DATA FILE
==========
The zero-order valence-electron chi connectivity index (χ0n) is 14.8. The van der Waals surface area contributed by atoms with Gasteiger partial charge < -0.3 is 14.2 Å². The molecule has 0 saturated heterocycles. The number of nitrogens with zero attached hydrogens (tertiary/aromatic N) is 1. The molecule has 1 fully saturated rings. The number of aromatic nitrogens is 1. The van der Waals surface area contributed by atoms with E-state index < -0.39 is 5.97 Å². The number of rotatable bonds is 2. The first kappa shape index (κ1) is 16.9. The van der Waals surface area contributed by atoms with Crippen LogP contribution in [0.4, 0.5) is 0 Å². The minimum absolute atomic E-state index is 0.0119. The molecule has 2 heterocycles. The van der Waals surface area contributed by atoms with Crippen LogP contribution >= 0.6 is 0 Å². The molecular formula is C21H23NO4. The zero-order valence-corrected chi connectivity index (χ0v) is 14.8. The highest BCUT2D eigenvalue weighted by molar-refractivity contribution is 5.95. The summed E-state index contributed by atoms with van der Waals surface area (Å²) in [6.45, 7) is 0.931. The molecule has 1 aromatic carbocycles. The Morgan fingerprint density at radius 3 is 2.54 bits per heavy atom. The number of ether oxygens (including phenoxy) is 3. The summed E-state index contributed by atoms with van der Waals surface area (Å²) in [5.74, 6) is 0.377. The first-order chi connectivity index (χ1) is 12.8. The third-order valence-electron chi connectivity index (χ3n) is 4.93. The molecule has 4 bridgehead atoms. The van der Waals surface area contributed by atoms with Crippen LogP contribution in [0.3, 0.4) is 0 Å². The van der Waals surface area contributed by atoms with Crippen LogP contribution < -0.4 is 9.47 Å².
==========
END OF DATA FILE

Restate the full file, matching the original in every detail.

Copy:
The zero-order valence-electron chi connectivity index (χ0n) is 14.8. The van der Waals surface area contributed by atoms with Gasteiger partial charge < -0.3 is 14.2 Å². The molecule has 0 saturated heterocycles. The number of nitrogens with zero attached hydrogens (tertiary/aromatic N) is 1. The molecule has 1 fully saturated rings. The number of aromatic nitrogens is 1. The van der Waals surface area contributed by atoms with E-state index < -0.39 is 5.97 Å². The number of rotatable bonds is 2. The first kappa shape index (κ1) is 16.9. The van der Waals surface area contributed by atoms with Crippen LogP contribution in [0.4, 0.5) is 0 Å². The minimum absolute atomic E-state index is 0.0119. The molecule has 2 heterocycles. The van der Waals surface area contributed by atoms with Crippen LogP contribution >= 0.6 is 0 Å². The molecular formula is C21H23NO4. The zero-order valence-corrected chi connectivity index (χ0v) is 14.8. The highest BCUT2D eigenvalue weighted by molar-refractivity contribution is 5.95. The summed E-state index contributed by atoms with van der Waals surface area (Å²) in [6.45, 7) is 0.931. The molecule has 1 aromatic carbocycles. The Morgan fingerprint density at radius 3 is 2.54 bits per heavy atom. The number of ether oxygens (including phenoxy) is 3. The summed E-state index contributed by atoms with van der Waals surface area (Å²) in [5.74, 6) is 0.377. The first-order chi connectivity index (χ1) is 12.8. The third-order valence-electron chi connectivity index (χ3n) is 4.93. The molecule has 4 bridgehead atoms. The van der Waals surface area contributed by atoms with Crippen LogP contribution in [0.3, 0.4) is 0 Å². The van der Waals surface area contributed by atoms with Crippen LogP contribution < -0.4 is 9.47 Å².